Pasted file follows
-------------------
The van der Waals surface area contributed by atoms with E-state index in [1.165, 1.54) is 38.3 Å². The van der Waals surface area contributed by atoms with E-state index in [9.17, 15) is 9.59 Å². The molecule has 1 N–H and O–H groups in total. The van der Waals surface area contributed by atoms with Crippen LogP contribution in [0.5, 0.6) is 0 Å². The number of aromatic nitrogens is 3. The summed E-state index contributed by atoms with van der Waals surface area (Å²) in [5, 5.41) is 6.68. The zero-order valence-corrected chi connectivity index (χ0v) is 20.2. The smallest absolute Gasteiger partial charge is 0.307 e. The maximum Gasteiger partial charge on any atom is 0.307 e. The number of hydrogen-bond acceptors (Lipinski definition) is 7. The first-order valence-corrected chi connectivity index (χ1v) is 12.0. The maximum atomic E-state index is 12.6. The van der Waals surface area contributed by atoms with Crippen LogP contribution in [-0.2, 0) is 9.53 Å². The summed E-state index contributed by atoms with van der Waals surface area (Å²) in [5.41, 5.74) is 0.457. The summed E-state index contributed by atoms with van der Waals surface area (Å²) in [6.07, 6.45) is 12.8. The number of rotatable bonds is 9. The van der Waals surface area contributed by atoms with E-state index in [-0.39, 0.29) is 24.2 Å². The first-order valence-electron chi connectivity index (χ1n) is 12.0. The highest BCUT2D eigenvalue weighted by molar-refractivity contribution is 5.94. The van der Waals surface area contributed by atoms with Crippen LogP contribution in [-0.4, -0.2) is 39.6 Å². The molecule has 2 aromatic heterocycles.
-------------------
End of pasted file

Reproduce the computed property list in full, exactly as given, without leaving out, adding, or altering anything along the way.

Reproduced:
The van der Waals surface area contributed by atoms with E-state index in [1.165, 1.54) is 38.3 Å². The van der Waals surface area contributed by atoms with E-state index in [9.17, 15) is 9.59 Å². The molecule has 1 N–H and O–H groups in total. The van der Waals surface area contributed by atoms with Crippen LogP contribution in [0.5, 0.6) is 0 Å². The number of aromatic nitrogens is 3. The summed E-state index contributed by atoms with van der Waals surface area (Å²) in [5, 5.41) is 6.68. The zero-order valence-corrected chi connectivity index (χ0v) is 20.2. The smallest absolute Gasteiger partial charge is 0.307 e. The maximum Gasteiger partial charge on any atom is 0.307 e. The number of hydrogen-bond acceptors (Lipinski definition) is 7. The first-order valence-corrected chi connectivity index (χ1v) is 12.0. The maximum atomic E-state index is 12.6. The van der Waals surface area contributed by atoms with Crippen LogP contribution in [-0.2, 0) is 9.53 Å². The summed E-state index contributed by atoms with van der Waals surface area (Å²) in [5.41, 5.74) is 0.457. The summed E-state index contributed by atoms with van der Waals surface area (Å²) in [6.07, 6.45) is 12.8. The number of rotatable bonds is 9. The van der Waals surface area contributed by atoms with E-state index in [-0.39, 0.29) is 24.2 Å². The first-order valence-electron chi connectivity index (χ1n) is 12.0. The highest BCUT2D eigenvalue weighted by molar-refractivity contribution is 5.94. The van der Waals surface area contributed by atoms with Crippen LogP contribution in [-0.4, -0.2) is 39.6 Å². The molecule has 2 aromatic heterocycles.